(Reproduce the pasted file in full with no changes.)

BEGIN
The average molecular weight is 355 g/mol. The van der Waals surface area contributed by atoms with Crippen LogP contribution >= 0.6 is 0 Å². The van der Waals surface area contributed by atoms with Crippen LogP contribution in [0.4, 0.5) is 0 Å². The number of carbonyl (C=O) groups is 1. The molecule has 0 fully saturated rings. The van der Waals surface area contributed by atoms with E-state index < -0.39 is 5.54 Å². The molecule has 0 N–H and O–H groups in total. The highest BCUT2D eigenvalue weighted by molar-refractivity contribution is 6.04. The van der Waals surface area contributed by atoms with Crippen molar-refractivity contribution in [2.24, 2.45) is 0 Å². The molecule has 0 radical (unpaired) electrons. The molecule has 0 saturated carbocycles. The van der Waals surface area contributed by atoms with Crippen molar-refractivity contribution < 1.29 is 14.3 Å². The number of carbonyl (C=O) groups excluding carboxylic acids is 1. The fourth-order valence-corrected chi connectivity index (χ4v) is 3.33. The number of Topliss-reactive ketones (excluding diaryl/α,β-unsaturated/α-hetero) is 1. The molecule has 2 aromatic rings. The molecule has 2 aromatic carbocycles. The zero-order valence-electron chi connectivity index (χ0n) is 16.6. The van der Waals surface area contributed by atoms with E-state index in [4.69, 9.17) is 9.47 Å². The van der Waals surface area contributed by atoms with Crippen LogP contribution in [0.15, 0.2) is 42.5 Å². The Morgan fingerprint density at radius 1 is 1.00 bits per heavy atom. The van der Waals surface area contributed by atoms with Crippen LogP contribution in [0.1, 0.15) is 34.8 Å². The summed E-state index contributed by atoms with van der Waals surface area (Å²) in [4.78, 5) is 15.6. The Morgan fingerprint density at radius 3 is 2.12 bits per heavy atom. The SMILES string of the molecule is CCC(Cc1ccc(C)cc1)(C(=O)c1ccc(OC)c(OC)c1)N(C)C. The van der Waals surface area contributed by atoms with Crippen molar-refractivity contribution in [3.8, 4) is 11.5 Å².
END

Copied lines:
The average molecular weight is 355 g/mol. The van der Waals surface area contributed by atoms with Crippen LogP contribution >= 0.6 is 0 Å². The van der Waals surface area contributed by atoms with Crippen LogP contribution in [0.4, 0.5) is 0 Å². The number of carbonyl (C=O) groups is 1. The molecule has 0 fully saturated rings. The van der Waals surface area contributed by atoms with E-state index < -0.39 is 5.54 Å². The molecule has 0 N–H and O–H groups in total. The highest BCUT2D eigenvalue weighted by molar-refractivity contribution is 6.04. The van der Waals surface area contributed by atoms with Crippen molar-refractivity contribution in [2.24, 2.45) is 0 Å². The molecule has 0 radical (unpaired) electrons. The molecule has 0 saturated carbocycles. The van der Waals surface area contributed by atoms with Crippen molar-refractivity contribution < 1.29 is 14.3 Å². The number of carbonyl (C=O) groups excluding carboxylic acids is 1. The fourth-order valence-corrected chi connectivity index (χ4v) is 3.33. The number of Topliss-reactive ketones (excluding diaryl/α,β-unsaturated/α-hetero) is 1. The molecule has 2 aromatic rings. The molecule has 2 aromatic carbocycles. The zero-order valence-electron chi connectivity index (χ0n) is 16.6. The van der Waals surface area contributed by atoms with E-state index in [4.69, 9.17) is 9.47 Å². The van der Waals surface area contributed by atoms with Crippen LogP contribution in [0.15, 0.2) is 42.5 Å². The Morgan fingerprint density at radius 1 is 1.00 bits per heavy atom. The van der Waals surface area contributed by atoms with Crippen LogP contribution in [0.1, 0.15) is 34.8 Å². The summed E-state index contributed by atoms with van der Waals surface area (Å²) in [4.78, 5) is 15.6. The Morgan fingerprint density at radius 3 is 2.12 bits per heavy atom. The SMILES string of the molecule is CCC(Cc1ccc(C)cc1)(C(=O)c1ccc(OC)c(OC)c1)N(C)C. The van der Waals surface area contributed by atoms with Crippen molar-refractivity contribution in [3.8, 4) is 11.5 Å².